- CAD/CHF/GBP/JPY - All narrowly mixed against the Greenback, with the Loonie towards the base of a 1.3186-52 band and deriving some traction from crude prices that are mildly bid on weather induced production cuts and site evacuations. Elsewhere, the Franc is hovering around 0.9100 and 1.0750 vs the Euro after less pronounced increases in Swiss bank sight deposits, Sterling has unwound more UK PMI gains amidst the ongoing Brexit trade stalemate, with Cable under 1.3100 and Eur/Gbp above 0.9000, while the Yen is caught between 105.94-70 parameters and 50/100 HMAs that sit at 105.84 and 105.70 respectively.
- SCANDI/EM - Bullish risk sentiment and the aforementioned upturn in oil are keeping the Sek and Nok underpinned, while the Cnh has extended advances from a stronger PBoC Cny fix overnight through 6.9050, but the Try is lagging sub-7.3500 in wake of Fitch downgrading Turkey’s sovereign ratings outlook to negative from stable. Elsewhere, the Rub, Zar and Mxn all gleaning degrees of support from underlying commodities, while the Brl awaits Brazilian consumer confidence.
In commodities, WTI and Brent front month futures continue to eke mild gains in early European hours, with prices supported by the overall constructive tone across the market coupled by supply woes as the Gulf of Mexico is poised for a double whammy from Tropical Storms Marco and Laura – with the former set to make landfall later today and the latter on Wednesday. Reports noted that as of Sunday, around 58% of the Gulf of Mexico production has been shuttered, according to the Bureau of Safety and Environmental Enforcement – equating to around 1mln BPD. Desks also point to the fragility of refining activity amidst floods. “Although given the large amount of refined product stocks at the moment, the market would likely be able to handle any disruptions to refined product supply better this time around” analysts at ING conclude. WTI Oct meanders just north of USD 42.50/bbl (vs. low 42.23/bbl) whilst its Brent counterpart similarly resides above USD 44.50/bbl (vs. low 44.29/bbl) – with the WTI/Brent arb tightening on the aforementioned Gulf of Mexico developments. Elsewhere, spot gold and silver have recovered from overnight lows in tandem with losses in the Dollar. The yellow metal eyes USD 1950/oz vs. low 1930.30/oz) to the upside whilst spot silver nurses overnight losses to reclaim a firmer footing above USD 26.50/oz (vs. low 26.25/oz). Turning to base metals, Dalian iron ore futures closed lower by almost 2% with traders citing dampening demand for steel products amid seasonal effects and floods. Conversely, LME copper rises amid the gains in stocks, softer Dollar and with inventories falling to a 13-year low.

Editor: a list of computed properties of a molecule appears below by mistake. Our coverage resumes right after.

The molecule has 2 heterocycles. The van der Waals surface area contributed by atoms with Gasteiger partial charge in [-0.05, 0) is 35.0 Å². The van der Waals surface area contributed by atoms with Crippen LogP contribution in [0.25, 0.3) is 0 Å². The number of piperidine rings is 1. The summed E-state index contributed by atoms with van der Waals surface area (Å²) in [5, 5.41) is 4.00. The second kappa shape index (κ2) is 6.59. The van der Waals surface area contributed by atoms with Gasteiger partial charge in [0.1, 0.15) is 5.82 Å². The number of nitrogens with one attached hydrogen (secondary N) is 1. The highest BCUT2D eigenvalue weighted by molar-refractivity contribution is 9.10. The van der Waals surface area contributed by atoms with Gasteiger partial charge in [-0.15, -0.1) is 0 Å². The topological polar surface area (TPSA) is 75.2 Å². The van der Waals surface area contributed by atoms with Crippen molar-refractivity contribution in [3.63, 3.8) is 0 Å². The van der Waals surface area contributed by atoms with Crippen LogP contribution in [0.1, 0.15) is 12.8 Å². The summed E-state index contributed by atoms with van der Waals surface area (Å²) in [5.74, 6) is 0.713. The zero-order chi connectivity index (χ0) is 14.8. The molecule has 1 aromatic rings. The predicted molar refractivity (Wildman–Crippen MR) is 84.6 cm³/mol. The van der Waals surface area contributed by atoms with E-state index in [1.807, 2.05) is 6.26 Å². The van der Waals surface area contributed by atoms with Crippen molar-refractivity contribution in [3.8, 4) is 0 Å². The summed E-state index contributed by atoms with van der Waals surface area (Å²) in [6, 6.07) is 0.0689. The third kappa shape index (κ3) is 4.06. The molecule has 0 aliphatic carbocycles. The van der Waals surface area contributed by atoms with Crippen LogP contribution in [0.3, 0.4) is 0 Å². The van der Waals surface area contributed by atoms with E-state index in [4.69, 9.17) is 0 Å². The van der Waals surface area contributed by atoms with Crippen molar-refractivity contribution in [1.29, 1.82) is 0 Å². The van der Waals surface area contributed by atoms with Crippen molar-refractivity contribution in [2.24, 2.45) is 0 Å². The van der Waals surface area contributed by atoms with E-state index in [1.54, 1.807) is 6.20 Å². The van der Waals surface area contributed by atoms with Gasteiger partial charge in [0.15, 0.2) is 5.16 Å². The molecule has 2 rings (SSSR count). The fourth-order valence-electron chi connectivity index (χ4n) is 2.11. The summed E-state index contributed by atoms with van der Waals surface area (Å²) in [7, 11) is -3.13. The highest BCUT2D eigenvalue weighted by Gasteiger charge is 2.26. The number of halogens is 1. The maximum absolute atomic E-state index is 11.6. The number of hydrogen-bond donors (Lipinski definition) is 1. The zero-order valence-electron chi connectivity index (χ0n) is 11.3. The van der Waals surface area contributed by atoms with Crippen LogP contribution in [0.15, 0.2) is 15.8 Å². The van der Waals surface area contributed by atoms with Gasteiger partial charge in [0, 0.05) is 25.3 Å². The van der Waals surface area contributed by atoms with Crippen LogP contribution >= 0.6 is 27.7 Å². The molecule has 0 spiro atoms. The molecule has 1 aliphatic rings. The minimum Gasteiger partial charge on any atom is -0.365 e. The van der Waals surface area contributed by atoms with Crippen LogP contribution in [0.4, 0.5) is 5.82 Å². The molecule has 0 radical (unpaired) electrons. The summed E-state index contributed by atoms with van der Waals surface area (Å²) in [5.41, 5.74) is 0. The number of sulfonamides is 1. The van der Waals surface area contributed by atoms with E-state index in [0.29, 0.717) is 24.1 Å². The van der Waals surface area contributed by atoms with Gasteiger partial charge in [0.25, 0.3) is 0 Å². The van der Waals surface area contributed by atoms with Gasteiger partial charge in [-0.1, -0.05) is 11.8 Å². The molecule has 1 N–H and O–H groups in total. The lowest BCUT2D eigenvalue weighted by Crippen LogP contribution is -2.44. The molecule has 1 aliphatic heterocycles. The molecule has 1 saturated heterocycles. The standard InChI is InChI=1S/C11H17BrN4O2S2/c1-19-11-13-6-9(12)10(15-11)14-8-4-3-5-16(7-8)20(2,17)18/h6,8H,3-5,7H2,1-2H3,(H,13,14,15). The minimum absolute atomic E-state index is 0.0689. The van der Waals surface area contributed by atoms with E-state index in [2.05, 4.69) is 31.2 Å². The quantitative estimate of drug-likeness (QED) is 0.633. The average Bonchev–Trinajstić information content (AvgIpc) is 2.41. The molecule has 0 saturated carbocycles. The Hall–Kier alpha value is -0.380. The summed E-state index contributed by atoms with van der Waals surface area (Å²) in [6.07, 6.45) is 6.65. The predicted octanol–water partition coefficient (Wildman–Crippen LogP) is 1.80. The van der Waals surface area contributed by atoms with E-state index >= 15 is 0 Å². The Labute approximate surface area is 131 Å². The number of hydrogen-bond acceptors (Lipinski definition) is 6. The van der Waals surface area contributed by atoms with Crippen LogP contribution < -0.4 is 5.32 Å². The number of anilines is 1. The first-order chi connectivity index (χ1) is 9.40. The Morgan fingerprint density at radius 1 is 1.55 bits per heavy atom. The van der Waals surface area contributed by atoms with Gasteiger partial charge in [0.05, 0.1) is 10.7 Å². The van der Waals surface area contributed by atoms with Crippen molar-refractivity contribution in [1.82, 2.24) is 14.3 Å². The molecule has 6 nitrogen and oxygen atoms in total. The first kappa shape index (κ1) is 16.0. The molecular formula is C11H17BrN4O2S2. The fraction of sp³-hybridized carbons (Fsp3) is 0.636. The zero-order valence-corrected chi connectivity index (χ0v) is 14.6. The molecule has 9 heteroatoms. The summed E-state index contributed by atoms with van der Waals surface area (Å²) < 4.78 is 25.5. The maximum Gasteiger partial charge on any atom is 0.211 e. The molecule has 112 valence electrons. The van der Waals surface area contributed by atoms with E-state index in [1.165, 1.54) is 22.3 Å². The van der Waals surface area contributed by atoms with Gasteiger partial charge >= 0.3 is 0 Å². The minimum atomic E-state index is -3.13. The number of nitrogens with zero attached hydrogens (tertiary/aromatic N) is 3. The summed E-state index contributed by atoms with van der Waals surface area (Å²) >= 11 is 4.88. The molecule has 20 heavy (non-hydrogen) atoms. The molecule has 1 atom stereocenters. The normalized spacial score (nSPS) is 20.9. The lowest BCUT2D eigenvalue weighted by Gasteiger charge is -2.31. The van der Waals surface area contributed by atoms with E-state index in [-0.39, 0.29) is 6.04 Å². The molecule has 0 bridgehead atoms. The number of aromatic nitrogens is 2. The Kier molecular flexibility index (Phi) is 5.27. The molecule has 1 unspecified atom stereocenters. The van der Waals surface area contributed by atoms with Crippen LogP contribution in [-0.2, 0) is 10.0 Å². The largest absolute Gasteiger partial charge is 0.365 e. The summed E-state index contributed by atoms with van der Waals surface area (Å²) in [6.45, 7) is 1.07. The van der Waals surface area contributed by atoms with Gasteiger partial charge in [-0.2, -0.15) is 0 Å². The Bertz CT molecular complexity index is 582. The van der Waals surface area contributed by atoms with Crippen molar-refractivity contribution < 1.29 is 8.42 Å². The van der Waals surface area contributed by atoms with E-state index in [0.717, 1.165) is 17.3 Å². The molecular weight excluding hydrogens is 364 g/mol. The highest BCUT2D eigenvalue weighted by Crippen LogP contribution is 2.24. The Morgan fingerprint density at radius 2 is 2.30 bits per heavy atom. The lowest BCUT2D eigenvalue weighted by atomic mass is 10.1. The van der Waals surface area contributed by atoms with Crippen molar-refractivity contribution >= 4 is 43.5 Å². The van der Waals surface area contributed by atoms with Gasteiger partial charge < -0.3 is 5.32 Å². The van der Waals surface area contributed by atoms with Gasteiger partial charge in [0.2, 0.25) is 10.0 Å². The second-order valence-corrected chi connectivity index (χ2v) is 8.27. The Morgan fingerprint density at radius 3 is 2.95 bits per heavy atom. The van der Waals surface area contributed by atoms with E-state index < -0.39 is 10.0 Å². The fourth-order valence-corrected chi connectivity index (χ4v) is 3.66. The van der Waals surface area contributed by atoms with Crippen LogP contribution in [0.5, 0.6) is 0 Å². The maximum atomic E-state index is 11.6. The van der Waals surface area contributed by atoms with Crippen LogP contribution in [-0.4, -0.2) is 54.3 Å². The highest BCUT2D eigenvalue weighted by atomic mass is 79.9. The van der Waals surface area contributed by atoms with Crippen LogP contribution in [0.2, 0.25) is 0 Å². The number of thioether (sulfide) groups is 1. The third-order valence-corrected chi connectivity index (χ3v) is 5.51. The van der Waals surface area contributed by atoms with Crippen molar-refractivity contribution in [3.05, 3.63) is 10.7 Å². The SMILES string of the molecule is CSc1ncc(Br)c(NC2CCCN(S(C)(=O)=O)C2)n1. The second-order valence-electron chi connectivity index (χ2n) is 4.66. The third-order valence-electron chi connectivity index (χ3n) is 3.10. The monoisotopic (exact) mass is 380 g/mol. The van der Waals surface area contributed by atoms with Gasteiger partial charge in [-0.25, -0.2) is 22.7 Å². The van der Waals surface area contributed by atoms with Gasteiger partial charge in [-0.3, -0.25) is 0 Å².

US Event Calendar
- 8:30am: Chicago Fed Nat Activity Index, est. 3.7, prior 4.1
DB's Henry Allen concludes the overnight wrap
Happy Monday to our readers and hope you all had a good weekend. With Jim having been off the last two weeks and Craig’s wife almost due to give birth, I’ve been super-subbed off the bench to write your favourite email this morning. While I appreciate Jim may be twice the man that I am, or at least twice my age, I just hope you’ll think of me as the rising star of the team rather than the third choice.